Psst... We're working on the next generation of Chowhound! View >
HOME > Chowhound > Home Cooking >
Jan 17, 2010 02:42 PM

I have enough Kimchi for all my friends, now what?

My next door neighbors are from Korea and they bring over a 5 gallon ( maybe more) jar of home made kimchee rather frequently. We never even get half way through it! Please, any ideas/recipes of what to do to use it up would be greatly appreciated!!!

  1. Click to Upload a photo (10 MB limit)
  1. You could make a soup by adding a broth, the kimchee and some type of protein like chicken or shrimp

      1. you can mail some to me! :)

        1. Kimchi jeon (Kimchi pancake - an egg/flour batter with pork, hot peppers, and green onions)
          Kimchi jjigae (Kimchi stew with pork, tofu, peppers, and green onions)
          Kimchi omu-rice (Kimchi fried rice with chopped meat [pork, chicken, or beef], carrot, potato, onion, etc, and wrapped in an omelet style egg wrap)
          Kimchi bossam (Grilled, fried, or boiled pork belly wrapped in kimchi)

          Dice some kimchi and use as a garnish on tacos, quesadillas, hot dogs, or burgers.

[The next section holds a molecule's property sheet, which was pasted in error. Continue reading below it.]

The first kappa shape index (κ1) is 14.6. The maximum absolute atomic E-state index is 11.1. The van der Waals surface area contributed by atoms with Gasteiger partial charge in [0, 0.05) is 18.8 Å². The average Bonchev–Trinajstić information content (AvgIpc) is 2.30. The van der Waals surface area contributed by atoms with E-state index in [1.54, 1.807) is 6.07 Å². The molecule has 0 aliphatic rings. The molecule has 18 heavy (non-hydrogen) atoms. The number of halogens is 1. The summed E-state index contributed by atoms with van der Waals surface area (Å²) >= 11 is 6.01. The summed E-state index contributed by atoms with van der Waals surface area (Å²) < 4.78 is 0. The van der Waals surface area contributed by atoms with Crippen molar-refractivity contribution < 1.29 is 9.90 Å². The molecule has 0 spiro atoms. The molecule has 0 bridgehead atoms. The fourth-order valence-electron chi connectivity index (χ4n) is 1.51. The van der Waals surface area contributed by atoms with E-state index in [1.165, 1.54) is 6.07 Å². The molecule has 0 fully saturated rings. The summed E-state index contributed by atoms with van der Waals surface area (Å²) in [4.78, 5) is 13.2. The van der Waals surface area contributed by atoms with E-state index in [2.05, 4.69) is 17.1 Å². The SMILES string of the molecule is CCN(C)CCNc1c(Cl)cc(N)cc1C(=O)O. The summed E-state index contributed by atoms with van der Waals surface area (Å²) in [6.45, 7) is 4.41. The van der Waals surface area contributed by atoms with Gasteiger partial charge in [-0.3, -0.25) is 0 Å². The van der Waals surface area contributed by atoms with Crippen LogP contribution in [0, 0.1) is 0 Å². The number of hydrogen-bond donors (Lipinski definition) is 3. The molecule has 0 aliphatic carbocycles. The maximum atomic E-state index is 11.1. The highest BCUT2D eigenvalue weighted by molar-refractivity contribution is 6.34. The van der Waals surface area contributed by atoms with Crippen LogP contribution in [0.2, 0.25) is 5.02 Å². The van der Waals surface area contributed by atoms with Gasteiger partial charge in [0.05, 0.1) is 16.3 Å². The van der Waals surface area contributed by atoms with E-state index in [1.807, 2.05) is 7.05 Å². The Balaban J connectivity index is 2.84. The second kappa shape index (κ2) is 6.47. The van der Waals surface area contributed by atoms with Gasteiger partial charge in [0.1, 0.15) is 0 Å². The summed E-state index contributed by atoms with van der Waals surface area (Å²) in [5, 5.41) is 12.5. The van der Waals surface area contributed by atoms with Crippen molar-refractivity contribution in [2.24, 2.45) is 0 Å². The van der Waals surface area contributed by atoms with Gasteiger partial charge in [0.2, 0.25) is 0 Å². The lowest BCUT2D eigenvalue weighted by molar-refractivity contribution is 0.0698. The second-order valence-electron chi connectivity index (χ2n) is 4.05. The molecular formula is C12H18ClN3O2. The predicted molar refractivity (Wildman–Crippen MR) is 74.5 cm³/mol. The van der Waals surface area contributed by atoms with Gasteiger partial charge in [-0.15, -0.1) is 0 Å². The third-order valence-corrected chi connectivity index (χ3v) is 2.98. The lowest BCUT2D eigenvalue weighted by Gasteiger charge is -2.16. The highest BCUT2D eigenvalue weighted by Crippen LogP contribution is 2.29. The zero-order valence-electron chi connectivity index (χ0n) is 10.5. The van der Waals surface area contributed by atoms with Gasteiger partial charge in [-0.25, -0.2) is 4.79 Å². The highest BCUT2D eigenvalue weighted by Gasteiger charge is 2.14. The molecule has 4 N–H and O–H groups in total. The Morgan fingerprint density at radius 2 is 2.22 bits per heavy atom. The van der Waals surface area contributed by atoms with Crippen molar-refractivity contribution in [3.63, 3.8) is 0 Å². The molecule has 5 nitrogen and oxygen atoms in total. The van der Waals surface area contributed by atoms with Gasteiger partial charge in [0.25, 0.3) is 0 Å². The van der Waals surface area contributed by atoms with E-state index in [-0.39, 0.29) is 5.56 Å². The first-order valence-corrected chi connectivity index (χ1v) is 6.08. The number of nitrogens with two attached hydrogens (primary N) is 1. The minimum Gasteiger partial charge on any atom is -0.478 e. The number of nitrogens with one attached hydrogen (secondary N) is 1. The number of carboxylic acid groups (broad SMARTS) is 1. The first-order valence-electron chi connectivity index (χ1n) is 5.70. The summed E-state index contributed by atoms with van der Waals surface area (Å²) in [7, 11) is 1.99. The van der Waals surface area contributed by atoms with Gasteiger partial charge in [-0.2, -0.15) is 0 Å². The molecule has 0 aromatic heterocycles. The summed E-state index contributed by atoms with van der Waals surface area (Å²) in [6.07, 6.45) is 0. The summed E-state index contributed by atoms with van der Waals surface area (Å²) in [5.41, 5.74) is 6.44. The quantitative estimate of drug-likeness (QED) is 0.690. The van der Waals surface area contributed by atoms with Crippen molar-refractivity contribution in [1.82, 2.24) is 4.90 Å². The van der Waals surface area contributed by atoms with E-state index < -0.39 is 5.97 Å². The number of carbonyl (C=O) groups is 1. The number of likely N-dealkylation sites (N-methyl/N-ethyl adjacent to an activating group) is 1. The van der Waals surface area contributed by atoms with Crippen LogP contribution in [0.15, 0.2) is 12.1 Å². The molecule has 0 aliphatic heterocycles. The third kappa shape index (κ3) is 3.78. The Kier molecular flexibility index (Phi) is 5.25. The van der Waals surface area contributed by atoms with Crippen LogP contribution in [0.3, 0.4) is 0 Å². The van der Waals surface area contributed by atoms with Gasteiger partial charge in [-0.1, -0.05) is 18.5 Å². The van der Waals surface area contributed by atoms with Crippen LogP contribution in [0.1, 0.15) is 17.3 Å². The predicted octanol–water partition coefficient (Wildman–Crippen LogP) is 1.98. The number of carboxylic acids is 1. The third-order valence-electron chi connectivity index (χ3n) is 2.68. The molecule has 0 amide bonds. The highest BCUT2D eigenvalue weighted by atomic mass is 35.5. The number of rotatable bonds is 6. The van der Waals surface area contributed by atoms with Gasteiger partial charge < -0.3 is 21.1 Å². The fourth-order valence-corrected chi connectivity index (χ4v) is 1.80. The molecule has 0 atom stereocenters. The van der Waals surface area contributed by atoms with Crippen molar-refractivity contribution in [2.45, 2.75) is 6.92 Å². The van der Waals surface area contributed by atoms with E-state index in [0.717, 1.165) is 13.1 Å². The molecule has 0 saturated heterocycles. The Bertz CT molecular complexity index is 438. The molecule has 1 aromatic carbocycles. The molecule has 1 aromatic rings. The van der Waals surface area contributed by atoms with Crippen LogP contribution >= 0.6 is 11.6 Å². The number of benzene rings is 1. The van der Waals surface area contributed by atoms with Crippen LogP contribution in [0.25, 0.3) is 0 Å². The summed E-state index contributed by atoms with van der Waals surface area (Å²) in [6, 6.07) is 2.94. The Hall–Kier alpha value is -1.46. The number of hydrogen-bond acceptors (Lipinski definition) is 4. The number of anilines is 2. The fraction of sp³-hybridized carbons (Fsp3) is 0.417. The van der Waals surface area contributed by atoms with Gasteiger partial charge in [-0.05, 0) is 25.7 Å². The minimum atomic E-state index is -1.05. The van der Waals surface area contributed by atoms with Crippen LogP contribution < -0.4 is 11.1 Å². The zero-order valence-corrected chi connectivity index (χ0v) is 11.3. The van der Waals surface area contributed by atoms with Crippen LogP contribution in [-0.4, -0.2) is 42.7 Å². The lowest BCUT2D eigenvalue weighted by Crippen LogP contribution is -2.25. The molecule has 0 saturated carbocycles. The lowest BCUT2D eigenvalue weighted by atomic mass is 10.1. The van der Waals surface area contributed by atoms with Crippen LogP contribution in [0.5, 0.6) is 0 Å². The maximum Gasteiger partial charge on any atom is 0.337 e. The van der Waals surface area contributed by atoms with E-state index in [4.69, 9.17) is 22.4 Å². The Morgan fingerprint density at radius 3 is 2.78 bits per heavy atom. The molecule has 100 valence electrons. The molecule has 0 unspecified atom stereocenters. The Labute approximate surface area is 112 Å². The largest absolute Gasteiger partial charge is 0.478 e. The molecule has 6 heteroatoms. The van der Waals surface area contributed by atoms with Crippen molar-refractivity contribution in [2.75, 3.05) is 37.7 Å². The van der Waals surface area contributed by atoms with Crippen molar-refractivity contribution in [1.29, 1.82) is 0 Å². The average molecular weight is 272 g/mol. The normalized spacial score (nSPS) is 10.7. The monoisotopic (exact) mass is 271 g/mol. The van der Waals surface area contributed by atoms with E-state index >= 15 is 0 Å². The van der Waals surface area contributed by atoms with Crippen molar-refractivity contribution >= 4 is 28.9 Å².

Add to omelets or scrambled eggs.
          An add in to meat loaf.
          As a wrap for grilled steak or pork.

          2 Replies
          1. re: hannaone

            love each of those - but is it wrong to also suggest that she do kimchi fried rice with cold rice, diced kimchi, green onion and SPAM?

            1. re: Kater

              Spam became very popular in Korea and is added to several dishes, fried rice being one of them.

          2. hannaone covers pretty much all my bases (and then some), except that I also stuff it in the middle of omusubi / onigiri and use it in bindae duk (similar to kimchi jeon, except made with mung beans instead of wheat flour). this is the only recipe for bindae duk i've tried and it seems to work out well:

            I'll also put in an extra plug for kimchi jichae. It's really easy to make and incredibly nice to eat when it's cold out. And since you're in Chicago... it *is* really good on hotdogs, no joke.

            I had the same problem a while after making a family sized vat for my family of three (one if you consider that the SO and the dog don't eat kimchi). You'll eventually just start adding it to everything: sandwiches, pizzas, soups, breakfast cereal.

            [hannaone's blog has solid recipes for most/all of the korean dishes he mentions.]